Friday, May 6, 2011

Prevention of Medical Emergencies In Dental Office

   Medical emergencies in the dental office are, fortunately, relatively rare. The ambulatory nature of dental practice is partially responsible. However,  the primary reason for the limited frequency of emergencies in dental offices is the nature of dental education, which prepares practitioners to recognize potential problems and manage them before they cause an emergency.
   A study by Malamed of patients in the dental school setting revealed that hyperventilation, seizures and hypoglycemia were the three most common emergency situations occurring in patients before, during, or soon after general dental care. These were followed in frequency by vasovagal syncope, angina pectoris, orthostatic hypotension and hypersensitivity (allergic) reactions.
  
The incidence of medical emergencies may be higher in patients receiving ambulatory oral surgery when compared with those receiving nonsurgical care because:
-    Surgery is more often stress-provoking
-    A greater number of medications is administered to patients undergoing surgery
-    Longer appointments may be necessary when surgery is performed.
Other factors known to increase the potential for emergencies are the age of the patient (very young and old patients being at greater risk), the ability of the medical profession to keep relatively unhealthy people ambulatory and able to seek dental care, and the increasing variety of drugs dentists are able to administer in their offices.

Prevention of medical emergencies is the cornerstone of their management. The first step is risk assessment. This begins with a careful medical evaluation that, in the dental office, primarily involves accurate taking of a medical history of the patient. Vital signs should be recorded, and physical examination, tailored to the patient’s medical history and present problem, should be performed. (about techniques of this I’ll write in time…)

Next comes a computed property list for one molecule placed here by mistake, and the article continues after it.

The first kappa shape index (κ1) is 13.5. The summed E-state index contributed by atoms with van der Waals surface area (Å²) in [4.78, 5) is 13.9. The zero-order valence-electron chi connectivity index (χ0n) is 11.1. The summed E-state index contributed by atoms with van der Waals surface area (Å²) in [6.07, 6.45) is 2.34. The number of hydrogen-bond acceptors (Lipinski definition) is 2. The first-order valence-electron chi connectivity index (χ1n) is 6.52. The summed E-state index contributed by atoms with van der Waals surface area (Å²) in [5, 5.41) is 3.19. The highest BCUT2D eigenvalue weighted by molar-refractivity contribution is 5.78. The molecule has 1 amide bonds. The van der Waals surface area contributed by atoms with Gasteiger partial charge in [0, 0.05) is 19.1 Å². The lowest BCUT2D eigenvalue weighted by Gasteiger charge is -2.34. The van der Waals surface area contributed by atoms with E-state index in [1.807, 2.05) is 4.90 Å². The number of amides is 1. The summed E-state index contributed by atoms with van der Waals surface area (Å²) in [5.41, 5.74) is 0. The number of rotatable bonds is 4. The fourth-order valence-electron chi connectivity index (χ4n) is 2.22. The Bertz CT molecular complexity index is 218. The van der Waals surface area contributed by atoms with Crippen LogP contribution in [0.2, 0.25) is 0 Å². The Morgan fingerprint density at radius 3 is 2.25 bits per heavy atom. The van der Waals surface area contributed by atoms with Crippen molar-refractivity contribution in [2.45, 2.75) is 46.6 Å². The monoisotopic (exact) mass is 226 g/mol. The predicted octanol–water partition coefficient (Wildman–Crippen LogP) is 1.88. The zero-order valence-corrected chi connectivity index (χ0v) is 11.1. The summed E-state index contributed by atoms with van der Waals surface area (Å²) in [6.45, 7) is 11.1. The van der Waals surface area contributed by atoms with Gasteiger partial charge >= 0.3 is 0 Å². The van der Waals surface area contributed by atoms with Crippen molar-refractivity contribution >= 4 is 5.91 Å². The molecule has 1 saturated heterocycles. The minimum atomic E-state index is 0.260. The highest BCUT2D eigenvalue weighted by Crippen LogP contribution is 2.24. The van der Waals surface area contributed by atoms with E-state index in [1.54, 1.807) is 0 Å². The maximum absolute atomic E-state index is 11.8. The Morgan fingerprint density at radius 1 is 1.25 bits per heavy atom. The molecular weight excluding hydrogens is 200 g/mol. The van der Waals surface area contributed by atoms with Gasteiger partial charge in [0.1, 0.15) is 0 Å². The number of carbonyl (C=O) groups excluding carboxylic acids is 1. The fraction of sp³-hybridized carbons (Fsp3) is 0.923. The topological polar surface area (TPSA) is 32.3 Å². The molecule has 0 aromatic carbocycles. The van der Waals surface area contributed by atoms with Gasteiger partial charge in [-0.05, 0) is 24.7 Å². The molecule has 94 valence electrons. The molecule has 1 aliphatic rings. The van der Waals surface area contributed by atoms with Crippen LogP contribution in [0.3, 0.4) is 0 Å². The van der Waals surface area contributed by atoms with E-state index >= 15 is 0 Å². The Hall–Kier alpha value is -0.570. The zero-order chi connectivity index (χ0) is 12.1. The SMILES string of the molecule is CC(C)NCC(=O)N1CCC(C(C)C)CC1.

Although any patient can have a medical emergencies at any time, certain medical conditions predispose patients to medical emergencies in the dental office. These conditions are more liable to turn into an emergency when the patient is physiologically or emotionally stressed. The most common conditions affected or precipitated by anxiety are angina pectoris, asthmatic bronchospasm, acute adrenal insufficiency, severe hypertension, myocardial infarction, thyroid storm, insulin shock, hyperventilation and epilepsy. Once those patients who are likely to have medical emergencies are recognized, the dentist can prevent most problems from occuring by modifying the manner in which dental care is provided.

3 comments:

  1. Good information..thanks..for more on medical emmergencies on dentistry visit : http://dentistryandmedicine.blogspot.com/2011/05/medical-emergencies-in-dentistry.html

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    Replies
    1. Great post , Thank you for writing so well on such a difficult but important subject. It was really helpful to solve my confusion,

      General and Cosmetic Dentistry

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    2. Thanks for the post. The subject is very unique,
      It was really helpful to solve my confusion.

      Occupational Medicine

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